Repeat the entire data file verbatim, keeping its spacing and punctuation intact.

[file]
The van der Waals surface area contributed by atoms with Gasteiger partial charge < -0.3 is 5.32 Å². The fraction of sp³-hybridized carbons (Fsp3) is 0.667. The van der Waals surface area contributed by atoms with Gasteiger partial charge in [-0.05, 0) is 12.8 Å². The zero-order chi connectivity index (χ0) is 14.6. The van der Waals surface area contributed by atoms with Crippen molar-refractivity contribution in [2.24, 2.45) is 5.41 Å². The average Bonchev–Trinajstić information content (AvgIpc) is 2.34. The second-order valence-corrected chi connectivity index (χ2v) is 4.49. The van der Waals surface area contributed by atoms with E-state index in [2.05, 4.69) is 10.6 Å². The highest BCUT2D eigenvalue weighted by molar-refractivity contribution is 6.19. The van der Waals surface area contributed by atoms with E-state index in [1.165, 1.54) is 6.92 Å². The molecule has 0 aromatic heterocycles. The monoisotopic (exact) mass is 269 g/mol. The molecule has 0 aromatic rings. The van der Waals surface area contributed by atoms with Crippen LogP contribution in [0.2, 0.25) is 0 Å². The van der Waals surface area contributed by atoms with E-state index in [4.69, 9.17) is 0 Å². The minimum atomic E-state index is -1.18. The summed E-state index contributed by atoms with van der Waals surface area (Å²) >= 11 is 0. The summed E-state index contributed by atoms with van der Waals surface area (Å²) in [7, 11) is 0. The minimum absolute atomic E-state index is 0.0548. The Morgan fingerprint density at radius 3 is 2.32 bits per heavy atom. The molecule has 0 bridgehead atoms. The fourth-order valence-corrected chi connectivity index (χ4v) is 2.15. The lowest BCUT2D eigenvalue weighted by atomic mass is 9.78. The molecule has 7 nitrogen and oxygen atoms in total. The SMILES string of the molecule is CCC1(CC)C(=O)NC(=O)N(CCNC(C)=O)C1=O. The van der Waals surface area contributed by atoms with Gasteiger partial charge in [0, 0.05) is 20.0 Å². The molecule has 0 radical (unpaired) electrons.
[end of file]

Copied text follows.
The van der Waals surface area contributed by atoms with Gasteiger partial charge < -0.3 is 5.32 Å². The fraction of sp³-hybridized carbons (Fsp3) is 0.667. The van der Waals surface area contributed by atoms with Gasteiger partial charge in [-0.05, 0) is 12.8 Å². The zero-order chi connectivity index (χ0) is 14.6. The van der Waals surface area contributed by atoms with Crippen molar-refractivity contribution in [2.24, 2.45) is 5.41 Å². The average Bonchev–Trinajstić information content (AvgIpc) is 2.34. The second-order valence-corrected chi connectivity index (χ2v) is 4.49. The van der Waals surface area contributed by atoms with E-state index in [2.05, 4.69) is 10.6 Å². The highest BCUT2D eigenvalue weighted by molar-refractivity contribution is 6.19. The van der Waals surface area contributed by atoms with E-state index in [1.165, 1.54) is 6.92 Å². The molecule has 0 aromatic heterocycles. The monoisotopic (exact) mass is 269 g/mol. The molecule has 0 aromatic rings. The van der Waals surface area contributed by atoms with Crippen LogP contribution in [0.2, 0.25) is 0 Å². The van der Waals surface area contributed by atoms with E-state index in [4.69, 9.17) is 0 Å². The minimum atomic E-state index is -1.18. The summed E-state index contributed by atoms with van der Waals surface area (Å²) >= 11 is 0. The summed E-state index contributed by atoms with van der Waals surface area (Å²) in [7, 11) is 0. The minimum absolute atomic E-state index is 0.0548. The Morgan fingerprint density at radius 3 is 2.32 bits per heavy atom. The molecule has 0 bridgehead atoms. The fourth-order valence-corrected chi connectivity index (χ4v) is 2.15. The lowest BCUT2D eigenvalue weighted by atomic mass is 9.78. The molecule has 7 nitrogen and oxygen atoms in total. The SMILES string of the molecule is CCC1(CC)C(=O)NC(=O)N(CCNC(C)=O)C1=O. The van der Waals surface area contributed by atoms with Gasteiger partial charge in [0, 0.05) is 20.0 Å². The molecule has 0 radical (unpaired) electrons.